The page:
Thanksgiving meals, Christmas parties and trick-or-treating aren’t the only traditions Americans share each holiday season. Small businesses, families, and entrepreneurs also huddle around kitchen tables, carefully bracing themselves, as they attempt to absorb health insurance rate increases that have become an annual nightmare.

Pundits and opponents of fair practices have deceptively painted health reform’s new consumer protections as the reason for this year’s premium increases, effectively asking families to ignore the long history of astronomical rate hikes by insurers. But experts and even some insurers estimate that the impact on premiums of important new benefits like ending lifetime limits and extending dependent coverage to age 26 will be minimal – between 1 and 2 percent.

And CU has already documented that these rate increases are nothing new. Last summer, we reported on a history of rate increases from Blue Cross Blue Shield of Texas and double-digit increases going back to 2007 for some nonprofit insurers. You may remember Anthem BCBS of California withdrawing their 39% rate increase admitting the justification was “flawed” after the premium hike came under scrutiny by the California Department of Insurance. Health reform provisions weren’t even in effect when Anthem tried to push that increase on Californians.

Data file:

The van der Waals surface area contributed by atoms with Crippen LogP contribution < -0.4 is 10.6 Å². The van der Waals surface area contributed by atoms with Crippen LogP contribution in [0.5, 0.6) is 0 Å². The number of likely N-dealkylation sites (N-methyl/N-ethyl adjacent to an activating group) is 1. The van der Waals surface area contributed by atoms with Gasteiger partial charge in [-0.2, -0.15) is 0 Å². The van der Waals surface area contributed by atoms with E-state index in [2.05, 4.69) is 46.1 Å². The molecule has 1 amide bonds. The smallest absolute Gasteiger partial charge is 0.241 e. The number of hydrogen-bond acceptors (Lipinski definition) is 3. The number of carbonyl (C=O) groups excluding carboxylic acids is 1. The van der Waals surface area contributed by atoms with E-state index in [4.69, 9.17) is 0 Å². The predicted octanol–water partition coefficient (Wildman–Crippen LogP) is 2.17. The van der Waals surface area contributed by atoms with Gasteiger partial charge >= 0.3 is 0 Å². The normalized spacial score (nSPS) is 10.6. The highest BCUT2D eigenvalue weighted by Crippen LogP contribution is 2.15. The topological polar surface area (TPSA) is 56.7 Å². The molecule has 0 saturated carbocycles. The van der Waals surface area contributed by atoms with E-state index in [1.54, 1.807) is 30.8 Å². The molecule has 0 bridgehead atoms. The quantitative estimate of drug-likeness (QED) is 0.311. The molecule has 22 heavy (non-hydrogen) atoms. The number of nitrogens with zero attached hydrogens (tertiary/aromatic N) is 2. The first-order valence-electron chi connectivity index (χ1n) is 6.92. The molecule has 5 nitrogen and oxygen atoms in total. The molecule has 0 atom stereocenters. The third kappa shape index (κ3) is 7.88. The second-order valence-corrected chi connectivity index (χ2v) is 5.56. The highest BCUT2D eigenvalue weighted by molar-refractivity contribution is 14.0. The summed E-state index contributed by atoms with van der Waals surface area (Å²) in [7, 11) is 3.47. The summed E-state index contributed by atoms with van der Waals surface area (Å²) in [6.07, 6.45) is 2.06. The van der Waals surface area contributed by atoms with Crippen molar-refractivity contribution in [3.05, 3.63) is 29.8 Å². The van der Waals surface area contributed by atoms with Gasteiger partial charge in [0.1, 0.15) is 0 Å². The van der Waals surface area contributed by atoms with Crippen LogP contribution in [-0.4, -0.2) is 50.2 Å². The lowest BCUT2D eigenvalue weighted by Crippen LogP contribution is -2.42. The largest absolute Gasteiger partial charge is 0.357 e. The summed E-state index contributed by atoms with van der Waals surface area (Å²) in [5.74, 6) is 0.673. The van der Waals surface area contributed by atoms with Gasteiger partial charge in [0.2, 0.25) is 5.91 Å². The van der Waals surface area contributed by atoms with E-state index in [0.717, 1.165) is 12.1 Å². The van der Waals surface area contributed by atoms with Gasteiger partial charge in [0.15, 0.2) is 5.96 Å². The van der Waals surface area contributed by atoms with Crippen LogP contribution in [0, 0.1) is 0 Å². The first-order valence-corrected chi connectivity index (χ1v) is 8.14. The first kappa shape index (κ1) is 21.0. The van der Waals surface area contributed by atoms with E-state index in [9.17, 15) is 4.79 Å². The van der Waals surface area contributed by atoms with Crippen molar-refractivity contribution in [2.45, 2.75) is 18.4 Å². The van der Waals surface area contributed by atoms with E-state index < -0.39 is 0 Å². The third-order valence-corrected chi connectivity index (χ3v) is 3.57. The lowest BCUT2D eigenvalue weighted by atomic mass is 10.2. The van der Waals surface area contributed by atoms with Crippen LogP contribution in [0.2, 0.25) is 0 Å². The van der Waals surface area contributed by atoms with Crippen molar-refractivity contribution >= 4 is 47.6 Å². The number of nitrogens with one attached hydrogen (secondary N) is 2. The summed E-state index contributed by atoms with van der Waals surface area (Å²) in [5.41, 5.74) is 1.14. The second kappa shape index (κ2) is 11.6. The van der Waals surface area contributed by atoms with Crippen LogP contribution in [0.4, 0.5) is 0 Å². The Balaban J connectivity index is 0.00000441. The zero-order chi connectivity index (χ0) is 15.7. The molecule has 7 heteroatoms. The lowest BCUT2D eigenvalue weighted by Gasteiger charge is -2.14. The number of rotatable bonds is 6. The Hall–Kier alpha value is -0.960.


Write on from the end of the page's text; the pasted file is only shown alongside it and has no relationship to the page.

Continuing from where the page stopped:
All of this demonstrates that claims that health reforms are causing higher premiums need serious scrutiny. However, a new Kaiser Family Foundation report shows major inconsistencies in the authority state agencies have to ensure premium increases are justified. The study found that some states have “no authority at all” while others have “robust authority to review and approve or disapprove rates before they are implemented.” So if you live in Oregon you may have much greater protection from unjustified rate increases than if you live in Texas.

We don’t think that’s fair, so we’ve created a model bill that will help state lawmakers ensure that consumers who purchase insurance on their own are fully protected with a thorough, transparent process for reviewing rate increase filings.

Oversight of health insurer practices is ultimately the responsibility of your state. Health reforms put into place provide additional funding for states to review rate increases and for consumers to file complaints about industry abuses. But it’s still up to your state lawmaker to act to ensure these rate increases are justified and insurers are not grasping onto health reform as an excuse to raise rates.

So the next time you hear that health insurance rate increases are a result of evils perpetrated by an obscure federal government, ask yourself what your rate increase was last year, and the year before, and the year before…..then tell your state legislature to do something about it.